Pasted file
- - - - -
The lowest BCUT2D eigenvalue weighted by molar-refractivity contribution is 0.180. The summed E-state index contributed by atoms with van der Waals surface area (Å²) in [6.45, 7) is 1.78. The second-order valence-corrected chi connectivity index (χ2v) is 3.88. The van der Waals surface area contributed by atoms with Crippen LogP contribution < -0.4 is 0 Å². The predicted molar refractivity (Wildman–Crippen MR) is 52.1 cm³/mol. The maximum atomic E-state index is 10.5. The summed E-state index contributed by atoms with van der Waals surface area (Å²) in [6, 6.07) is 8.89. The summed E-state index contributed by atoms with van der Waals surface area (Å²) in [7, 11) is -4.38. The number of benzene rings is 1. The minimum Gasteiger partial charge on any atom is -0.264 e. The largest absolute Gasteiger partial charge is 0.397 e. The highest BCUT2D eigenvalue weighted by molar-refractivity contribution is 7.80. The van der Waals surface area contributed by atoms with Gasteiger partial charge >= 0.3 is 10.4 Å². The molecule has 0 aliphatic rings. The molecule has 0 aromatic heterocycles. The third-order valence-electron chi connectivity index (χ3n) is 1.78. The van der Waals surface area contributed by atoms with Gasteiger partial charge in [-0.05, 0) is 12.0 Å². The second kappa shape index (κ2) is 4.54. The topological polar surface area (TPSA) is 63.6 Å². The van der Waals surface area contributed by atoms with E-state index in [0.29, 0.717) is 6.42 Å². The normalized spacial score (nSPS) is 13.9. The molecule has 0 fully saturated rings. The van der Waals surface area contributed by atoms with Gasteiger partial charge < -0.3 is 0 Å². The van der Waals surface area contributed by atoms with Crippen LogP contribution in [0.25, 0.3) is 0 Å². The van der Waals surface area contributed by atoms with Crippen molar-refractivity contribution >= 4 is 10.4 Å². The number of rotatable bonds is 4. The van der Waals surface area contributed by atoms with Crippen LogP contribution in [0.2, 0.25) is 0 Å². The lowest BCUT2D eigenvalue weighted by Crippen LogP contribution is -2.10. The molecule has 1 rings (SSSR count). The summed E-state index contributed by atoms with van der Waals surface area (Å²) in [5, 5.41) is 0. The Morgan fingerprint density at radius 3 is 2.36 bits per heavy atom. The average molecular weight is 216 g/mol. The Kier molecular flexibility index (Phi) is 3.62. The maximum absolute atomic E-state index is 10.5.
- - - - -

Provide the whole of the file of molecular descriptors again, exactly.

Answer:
The lowest BCUT2D eigenvalue weighted by molar-refractivity contribution is 0.180. The summed E-state index contributed by atoms with van der Waals surface area (Å²) in [6.45, 7) is 1.78. The second-order valence-corrected chi connectivity index (χ2v) is 3.88. The van der Waals surface area contributed by atoms with Crippen LogP contribution < -0.4 is 0 Å². The predicted molar refractivity (Wildman–Crippen MR) is 52.1 cm³/mol. The maximum atomic E-state index is 10.5. The summed E-state index contributed by atoms with van der Waals surface area (Å²) in [6, 6.07) is 8.89. The summed E-state index contributed by atoms with van der Waals surface area (Å²) in [7, 11) is -4.38. The number of benzene rings is 1. The minimum Gasteiger partial charge on any atom is -0.264 e. The largest absolute Gasteiger partial charge is 0.397 e. The highest BCUT2D eigenvalue weighted by molar-refractivity contribution is 7.80. The van der Waals surface area contributed by atoms with Gasteiger partial charge >= 0.3 is 10.4 Å². The molecule has 0 aliphatic rings. The molecule has 0 aromatic heterocycles. The third-order valence-electron chi connectivity index (χ3n) is 1.78. The van der Waals surface area contributed by atoms with Gasteiger partial charge in [-0.05, 0) is 12.0 Å². The second kappa shape index (κ2) is 4.54. The topological polar surface area (TPSA) is 63.6 Å². The van der Waals surface area contributed by atoms with E-state index in [0.29, 0.717) is 6.42 Å². The normalized spacial score (nSPS) is 13.9. The molecule has 0 fully saturated rings. The van der Waals surface area contributed by atoms with Gasteiger partial charge < -0.3 is 0 Å². The van der Waals surface area contributed by atoms with Crippen LogP contribution in [0.25, 0.3) is 0 Å². The van der Waals surface area contributed by atoms with Crippen molar-refractivity contribution >= 4 is 10.4 Å². The number of rotatable bonds is 4. The van der Waals surface area contributed by atoms with Crippen LogP contribution in [0.2, 0.25) is 0 Å². The lowest BCUT2D eigenvalue weighted by Crippen LogP contribution is -2.10. The molecule has 1 rings (SSSR count). The summed E-state index contributed by atoms with van der Waals surface area (Å²) in [5, 5.41) is 0. The Morgan fingerprint density at radius 3 is 2.36 bits per heavy atom. The average molecular weight is 216 g/mol. The Kier molecular flexibility index (Phi) is 3.62. The maximum absolute atomic E-state index is 10.5.